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Across the lake

a holy congregation of pines
awaits an answer

but the water’s sparkling children
distract me.

Behind me the lane
seeps on through the valley.

A beech tree’s shadow
passes like a radius.

Holmewood Park

That afternoon a path
led past a council block
off Brixton Hill to

a triangle of grass
with a flowerbed
and bench.

I stopped,
aware of a tug, a wish
at my chest

and noticed
a sky full of light
that breached the world.

It had no name or voice,
no words, no such
imposition or weightiness.

It was no ‘who’,
and no question
fitted the case.

I sat on the bench
in front of the flowerbed
and basked. 

Thank you for your poem

which I read this afternoon
as I lay on my bed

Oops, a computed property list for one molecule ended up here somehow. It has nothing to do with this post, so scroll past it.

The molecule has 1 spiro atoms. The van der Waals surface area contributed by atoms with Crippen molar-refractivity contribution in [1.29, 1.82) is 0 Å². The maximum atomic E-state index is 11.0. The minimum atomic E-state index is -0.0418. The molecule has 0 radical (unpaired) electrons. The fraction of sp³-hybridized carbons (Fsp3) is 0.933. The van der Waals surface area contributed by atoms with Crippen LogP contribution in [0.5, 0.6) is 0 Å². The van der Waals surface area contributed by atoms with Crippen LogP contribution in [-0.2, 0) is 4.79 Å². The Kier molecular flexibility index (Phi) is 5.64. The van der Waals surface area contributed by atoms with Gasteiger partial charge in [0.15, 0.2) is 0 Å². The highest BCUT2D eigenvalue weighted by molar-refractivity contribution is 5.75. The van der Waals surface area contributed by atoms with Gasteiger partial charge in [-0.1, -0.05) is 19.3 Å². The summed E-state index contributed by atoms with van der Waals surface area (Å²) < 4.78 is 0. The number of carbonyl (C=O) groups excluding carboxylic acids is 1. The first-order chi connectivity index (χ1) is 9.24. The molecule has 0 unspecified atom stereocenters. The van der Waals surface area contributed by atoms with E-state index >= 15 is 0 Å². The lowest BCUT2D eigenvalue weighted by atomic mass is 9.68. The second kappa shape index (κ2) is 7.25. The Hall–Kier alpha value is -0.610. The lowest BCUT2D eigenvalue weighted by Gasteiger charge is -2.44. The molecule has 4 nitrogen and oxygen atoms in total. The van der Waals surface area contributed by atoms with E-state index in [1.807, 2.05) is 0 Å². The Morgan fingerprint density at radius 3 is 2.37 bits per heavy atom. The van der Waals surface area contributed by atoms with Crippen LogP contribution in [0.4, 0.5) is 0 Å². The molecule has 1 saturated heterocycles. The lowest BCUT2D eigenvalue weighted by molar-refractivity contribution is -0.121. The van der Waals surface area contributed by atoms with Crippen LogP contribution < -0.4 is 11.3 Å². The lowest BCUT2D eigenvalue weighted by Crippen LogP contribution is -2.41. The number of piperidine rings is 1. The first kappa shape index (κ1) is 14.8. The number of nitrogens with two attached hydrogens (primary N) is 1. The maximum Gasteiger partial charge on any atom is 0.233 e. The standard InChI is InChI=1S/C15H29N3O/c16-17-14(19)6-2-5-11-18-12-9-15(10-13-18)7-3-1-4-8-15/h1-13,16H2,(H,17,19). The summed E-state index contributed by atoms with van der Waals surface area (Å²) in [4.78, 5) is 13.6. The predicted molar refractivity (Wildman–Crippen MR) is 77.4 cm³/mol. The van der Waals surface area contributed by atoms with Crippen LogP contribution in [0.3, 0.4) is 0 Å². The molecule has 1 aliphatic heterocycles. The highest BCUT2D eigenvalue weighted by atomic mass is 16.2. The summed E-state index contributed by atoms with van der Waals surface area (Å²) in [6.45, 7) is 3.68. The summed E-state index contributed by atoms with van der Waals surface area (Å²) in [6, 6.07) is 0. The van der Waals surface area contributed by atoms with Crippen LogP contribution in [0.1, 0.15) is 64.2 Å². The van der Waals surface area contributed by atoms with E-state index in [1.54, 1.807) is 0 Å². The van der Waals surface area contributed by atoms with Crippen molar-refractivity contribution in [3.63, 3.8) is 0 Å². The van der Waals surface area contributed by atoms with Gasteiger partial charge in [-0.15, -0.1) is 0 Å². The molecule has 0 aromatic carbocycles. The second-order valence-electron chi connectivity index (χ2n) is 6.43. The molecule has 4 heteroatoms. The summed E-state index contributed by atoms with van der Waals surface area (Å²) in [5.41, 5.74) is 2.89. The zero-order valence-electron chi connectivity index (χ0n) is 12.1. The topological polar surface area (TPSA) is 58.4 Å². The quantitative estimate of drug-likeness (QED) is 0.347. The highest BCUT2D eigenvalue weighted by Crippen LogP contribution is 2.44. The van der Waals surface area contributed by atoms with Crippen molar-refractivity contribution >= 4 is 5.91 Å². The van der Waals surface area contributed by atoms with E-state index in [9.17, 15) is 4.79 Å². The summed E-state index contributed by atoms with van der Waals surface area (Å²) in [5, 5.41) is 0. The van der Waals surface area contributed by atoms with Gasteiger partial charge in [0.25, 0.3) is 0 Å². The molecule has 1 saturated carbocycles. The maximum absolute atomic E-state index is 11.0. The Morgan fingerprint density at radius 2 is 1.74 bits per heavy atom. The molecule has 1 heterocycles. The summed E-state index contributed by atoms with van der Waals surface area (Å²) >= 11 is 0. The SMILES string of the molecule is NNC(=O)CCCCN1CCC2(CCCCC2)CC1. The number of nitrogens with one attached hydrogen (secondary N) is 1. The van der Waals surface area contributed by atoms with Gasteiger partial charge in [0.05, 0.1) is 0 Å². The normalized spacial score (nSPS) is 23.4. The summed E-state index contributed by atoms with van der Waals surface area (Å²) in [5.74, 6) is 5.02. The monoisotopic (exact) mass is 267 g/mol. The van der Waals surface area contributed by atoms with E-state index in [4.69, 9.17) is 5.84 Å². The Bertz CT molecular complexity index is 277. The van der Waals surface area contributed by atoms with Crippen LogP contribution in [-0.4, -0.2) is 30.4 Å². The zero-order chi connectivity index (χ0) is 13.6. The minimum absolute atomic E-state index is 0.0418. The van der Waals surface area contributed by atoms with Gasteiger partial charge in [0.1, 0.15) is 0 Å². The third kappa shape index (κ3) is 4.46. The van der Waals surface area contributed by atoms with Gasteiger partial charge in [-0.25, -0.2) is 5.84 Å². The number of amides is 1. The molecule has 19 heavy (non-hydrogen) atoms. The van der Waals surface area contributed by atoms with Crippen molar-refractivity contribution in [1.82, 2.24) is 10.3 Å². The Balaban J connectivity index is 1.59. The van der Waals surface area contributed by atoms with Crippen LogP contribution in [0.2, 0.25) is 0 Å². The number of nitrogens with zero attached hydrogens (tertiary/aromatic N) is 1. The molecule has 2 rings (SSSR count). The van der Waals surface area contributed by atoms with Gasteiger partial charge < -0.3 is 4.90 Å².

not because I was ill
but because I was indifferent.

It took me past the walls
stuck with flower-patterned paper,
away from the sentinel presence
of a blank computer screen,

away from the books
mounting in hope,
beyond the memories of the night’s

and internet-haunting,
gasping like a fish for new images,
beyond the drapes
and net curtains,

out where the sky spins
and the trees roar
and even the dim autumn lawn
is a spanned palm of welcome.

Dharmavadana’s poems have appeared in the Buddhist arts magazine Urthona, the magazines Magma and Smith’s Knoll, and the anthology The Heart as Origami: Contemporary Buddhist Poets. He has been a member of the Triratna Buddhist Order (formerly the Western Buddhist Order) since 2005 and lives in London.